Category Archives: Super

Posts here relate to my research on superheroes.

One can also seek aid and comfort from specialists in the study of oral literature.  Milman Patry and Albert Lord have shown how folk epics as long as The Iliad are passed on faithfully from bard to bard among the illiterate peasants of Yugoslavia.  These ‘singers of tales’ do not possess the fabulous powers of memorization sometimes attributed to ‘primitive’ peoples.  They do not memorize very much at all.  Instead, they combine stock phrases, formulas, and narrative segments in patterns improvised according to the response of their audience.  Recordings of the same epic by the same singer demonstrate that each performance is unique.  Yet recordings made in 1950 do not differ in essentials from those made in 1934.  In each case, the singer proceeds as if he were walking down a well-known path.  He may branch off here to take a shortcut or pause there to enjoy a panorama, but he always remains on familiar ground—so familiar, in fact, that he will say that he repeated every step exactly as he has done before.  He does not conceive of repetition in the same way as a literate person, for he has no notion of words, lines, and verses.   Texts are not rigidly fixed for him as they are for readers of the printed page.  He creates his text as he goes, picking new routes through old themes.  He can even work in material derived from printed sources, for the epic as a whole is so much greater than the sum of its parts that modifications of detail barely disturb the general configuration.

–– Peasants Tell Tales as printed in The Great Cat Massacre (and Other Episodes in French Cultural History) by Robert Darnton p 19


Doc Savage Documentary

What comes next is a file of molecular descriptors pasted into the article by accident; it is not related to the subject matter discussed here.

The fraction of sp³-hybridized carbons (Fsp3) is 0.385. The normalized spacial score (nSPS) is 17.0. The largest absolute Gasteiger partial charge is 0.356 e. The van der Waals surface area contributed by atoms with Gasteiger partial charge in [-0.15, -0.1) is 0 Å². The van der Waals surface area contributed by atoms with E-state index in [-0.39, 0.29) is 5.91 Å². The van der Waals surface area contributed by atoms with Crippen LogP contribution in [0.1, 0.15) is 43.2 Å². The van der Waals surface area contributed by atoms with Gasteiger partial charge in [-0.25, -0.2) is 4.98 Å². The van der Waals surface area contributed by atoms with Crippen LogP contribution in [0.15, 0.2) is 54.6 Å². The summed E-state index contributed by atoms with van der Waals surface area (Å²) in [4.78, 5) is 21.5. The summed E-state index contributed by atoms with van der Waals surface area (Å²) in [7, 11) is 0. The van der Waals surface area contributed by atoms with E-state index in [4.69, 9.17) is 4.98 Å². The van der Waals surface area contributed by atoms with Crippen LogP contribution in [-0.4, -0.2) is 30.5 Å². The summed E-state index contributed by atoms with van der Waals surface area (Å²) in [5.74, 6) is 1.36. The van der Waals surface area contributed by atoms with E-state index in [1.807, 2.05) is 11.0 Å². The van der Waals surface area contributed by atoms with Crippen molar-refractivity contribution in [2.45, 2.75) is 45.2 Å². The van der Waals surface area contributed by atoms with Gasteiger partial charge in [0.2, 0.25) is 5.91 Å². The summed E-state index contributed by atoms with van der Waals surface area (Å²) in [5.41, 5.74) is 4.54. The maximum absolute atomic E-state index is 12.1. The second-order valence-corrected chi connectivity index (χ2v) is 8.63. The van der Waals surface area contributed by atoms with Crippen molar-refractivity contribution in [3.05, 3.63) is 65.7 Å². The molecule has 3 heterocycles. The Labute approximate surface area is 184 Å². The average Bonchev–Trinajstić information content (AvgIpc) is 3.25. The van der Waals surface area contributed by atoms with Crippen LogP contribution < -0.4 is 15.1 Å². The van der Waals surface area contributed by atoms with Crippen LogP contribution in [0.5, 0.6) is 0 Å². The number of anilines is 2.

If you are interested in the history of comics you will be interested in looking into the important precursors of comics, namely certain pulp figures.  Of especial interest for me is the figure of Doc Savage.  His place in the evolution of comics, heroes, and general iconography is clear and vital.

Here is a decent if sparse (on information) three part mini-documentary discussing Doc Savage.

It could be better described as an extended bibliography for all things Doc Savage more than a documentary, but there are certainly worse ways to spend half an hour.


The Super-Suit and the Grammarian

I have been watching episodes of “The Greatest American Hero“.  Don’t ask why.  I don’t have a good explanation.

(Well, ok.  That’s not strictly true.  I have been studying superheroes, I wrote my honors thesis on superheroes, and I’ll be writing a book on superheroes once I get enough research behind me.  But all that aside, I have no good reason to be watching this show.)

The premise, even the very infrastructure of the show itself, is a bit of comedy.  A space craft comes to Earth and delivers to an Odd Couple a suit which turns it’s steward into a superhero with the express purpose of fighting for goodness.  The Odd Couple here consists of a cardboard, hard-edged FBI agent and a post-hippie, aspiring pacifist, special-ed teacher.  Oh, and this is during the cold war, so most of their time they fight the good fight against the commies and promoting the American democraticapitalist ideal.  Apparently no one told them that all space aliens were enlightened beings who saw past the petty conflicts underlying Earth politics.

If there is one, I’m getting closer to the point of this post so bear with me.

Tonight I watched the fifth episode titled “Saturday on Sunset Boulevard”.  The opening scene of which is a fantastically over-the-top lovers’ dilema that would make a romance novelist blush.  This scene is comedy enough to warrant watching the episode.  But, wait; there’s more.

The episode carries one of the greatest continuity breaks I have ever seen.  The mainest of the main characters (Ralph) finds himself one moment getting into the backseat of a parked car, then appears next to a man standing at the front of said car, and finally appears in the backseat again having changed his clothes (in fact, having stripped down to the super-suit).

But the icing on the cake is a one-liner uttered from one minor character to another in response to a particularly bizaar monolog: “Ain’t nothing wrong with your grammar learning English wouldn’t fix”.

Laughter may not be the best medicine, but I’m hooked.  I haven’t had this much fun since Super Chicken.